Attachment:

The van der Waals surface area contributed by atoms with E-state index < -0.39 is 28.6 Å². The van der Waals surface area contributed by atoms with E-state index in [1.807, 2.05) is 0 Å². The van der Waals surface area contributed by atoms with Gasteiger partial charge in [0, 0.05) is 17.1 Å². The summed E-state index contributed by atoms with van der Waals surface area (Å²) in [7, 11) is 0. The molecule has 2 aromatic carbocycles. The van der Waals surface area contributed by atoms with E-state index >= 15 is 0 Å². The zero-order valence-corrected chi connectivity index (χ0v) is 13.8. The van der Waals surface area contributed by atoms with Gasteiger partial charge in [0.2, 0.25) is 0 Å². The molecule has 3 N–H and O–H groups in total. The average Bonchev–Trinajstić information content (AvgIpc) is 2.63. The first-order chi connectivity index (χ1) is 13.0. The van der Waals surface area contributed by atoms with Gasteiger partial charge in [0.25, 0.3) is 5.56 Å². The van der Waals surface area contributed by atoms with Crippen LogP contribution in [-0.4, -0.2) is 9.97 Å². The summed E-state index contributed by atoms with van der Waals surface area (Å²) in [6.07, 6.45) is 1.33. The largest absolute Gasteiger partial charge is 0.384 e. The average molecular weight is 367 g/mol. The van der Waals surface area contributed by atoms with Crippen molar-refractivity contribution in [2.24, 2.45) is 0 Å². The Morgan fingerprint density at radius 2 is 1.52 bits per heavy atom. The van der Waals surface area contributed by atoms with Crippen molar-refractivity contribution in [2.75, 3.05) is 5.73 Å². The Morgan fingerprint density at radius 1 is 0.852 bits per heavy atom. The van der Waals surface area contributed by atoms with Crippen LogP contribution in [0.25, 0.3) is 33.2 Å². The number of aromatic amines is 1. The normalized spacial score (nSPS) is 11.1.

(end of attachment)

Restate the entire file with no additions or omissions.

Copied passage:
The van der Waals surface area contributed by atoms with E-state index < -0.39 is 28.6 Å². The van der Waals surface area contributed by atoms with E-state index in [1.807, 2.05) is 0 Å². The van der Waals surface area contributed by atoms with Gasteiger partial charge in [0, 0.05) is 17.1 Å². The summed E-state index contributed by atoms with van der Waals surface area (Å²) in [7, 11) is 0. The molecule has 2 aromatic carbocycles. The van der Waals surface area contributed by atoms with E-state index >= 15 is 0 Å². The zero-order valence-corrected chi connectivity index (χ0v) is 13.8. The van der Waals surface area contributed by atoms with Gasteiger partial charge in [0.2, 0.25) is 0 Å². The molecule has 3 N–H and O–H groups in total. The average Bonchev–Trinajstić information content (AvgIpc) is 2.63. The first-order chi connectivity index (χ1) is 13.0. The van der Waals surface area contributed by atoms with Gasteiger partial charge in [0.25, 0.3) is 5.56 Å². The van der Waals surface area contributed by atoms with Crippen LogP contribution in [-0.4, -0.2) is 9.97 Å². The summed E-state index contributed by atoms with van der Waals surface area (Å²) in [6.07, 6.45) is 1.33. The largest absolute Gasteiger partial charge is 0.384 e. The average molecular weight is 367 g/mol. The van der Waals surface area contributed by atoms with Crippen molar-refractivity contribution in [2.24, 2.45) is 0 Å². The Morgan fingerprint density at radius 2 is 1.52 bits per heavy atom. The van der Waals surface area contributed by atoms with Crippen molar-refractivity contribution in [2.75, 3.05) is 5.73 Å². The Morgan fingerprint density at radius 1 is 0.852 bits per heavy atom. The van der Waals surface area contributed by atoms with Crippen LogP contribution in [0.25, 0.3) is 33.2 Å². The number of aromatic amines is 1. The normalized spacial score (nSPS) is 11.1.